Abstract # 2210 Poster # 143:

Scheduled for Friday, June 22, 2007 05:00 PM-07:00 PM: Session 14 (South Main Hall) Poster Presentation

Social Learning of Tool-use Skills in Captive Chimpanzees (pan troglodytes) and Gorillas (gorilla gorilla gorilla)

T. N. Melber1, E. V. Lonsdorf1,2 and S. R. Ross1
1Lincoln Park Zoo, Lester E. Fisher Center for the Study and Conservation of Apes, 2001 N. Clark St., Chicago, IL 60659, USA, 2University of Chicago Committee on Evolutionary Biology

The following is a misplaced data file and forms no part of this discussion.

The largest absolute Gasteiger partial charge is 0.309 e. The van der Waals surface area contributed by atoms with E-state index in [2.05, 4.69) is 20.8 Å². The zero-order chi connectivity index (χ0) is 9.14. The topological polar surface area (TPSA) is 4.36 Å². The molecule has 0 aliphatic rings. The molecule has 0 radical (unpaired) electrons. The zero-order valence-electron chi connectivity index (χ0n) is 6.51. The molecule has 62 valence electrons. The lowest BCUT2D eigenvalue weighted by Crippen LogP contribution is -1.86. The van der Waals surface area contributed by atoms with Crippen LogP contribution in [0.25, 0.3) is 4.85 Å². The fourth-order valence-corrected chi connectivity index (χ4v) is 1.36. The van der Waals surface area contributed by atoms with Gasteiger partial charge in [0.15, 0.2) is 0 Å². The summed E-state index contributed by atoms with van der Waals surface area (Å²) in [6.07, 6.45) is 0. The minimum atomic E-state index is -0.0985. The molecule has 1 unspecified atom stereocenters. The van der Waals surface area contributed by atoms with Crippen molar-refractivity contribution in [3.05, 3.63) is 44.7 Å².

Wild studies of the social processes involved in tool-use learning have been limited by the lack of ability to control several variables, and in captive studies by tool-use opportunities that are often presented in non-naturalistic contexts. We attempted to address these limitations by providing naïve subjects with a naturalistic device (built to simulate a termite mound) in which 1) the task’s difficulty and tool availability was controllable; 2) levels of interaction with the device were measured before food was presented; and 3) animals were housed in their natural social setting to more closely replicate how learning would occur in the wild. Both gorillas and chimpanzees participated in the experiment to allow comparative analyses of social learning processes across both species. Here we present data on tool-use skill acquisition by one group of chimpanzees and two groups of gorillas. Within the first four weeks, 5 of 7 chimpanzees were observed to have successfully acquired foodstuff. None of the 9 animals in the first gorilla group succeeded in the first four weeks, while 2 of 5 in the second gorilla group were successful. Acquisition rates of the second group were likely influenced by the presence of one non-naïve adolescent female. These results demonstrate that a comparative approach is valuable to investigate species differences in socially-learned tasks.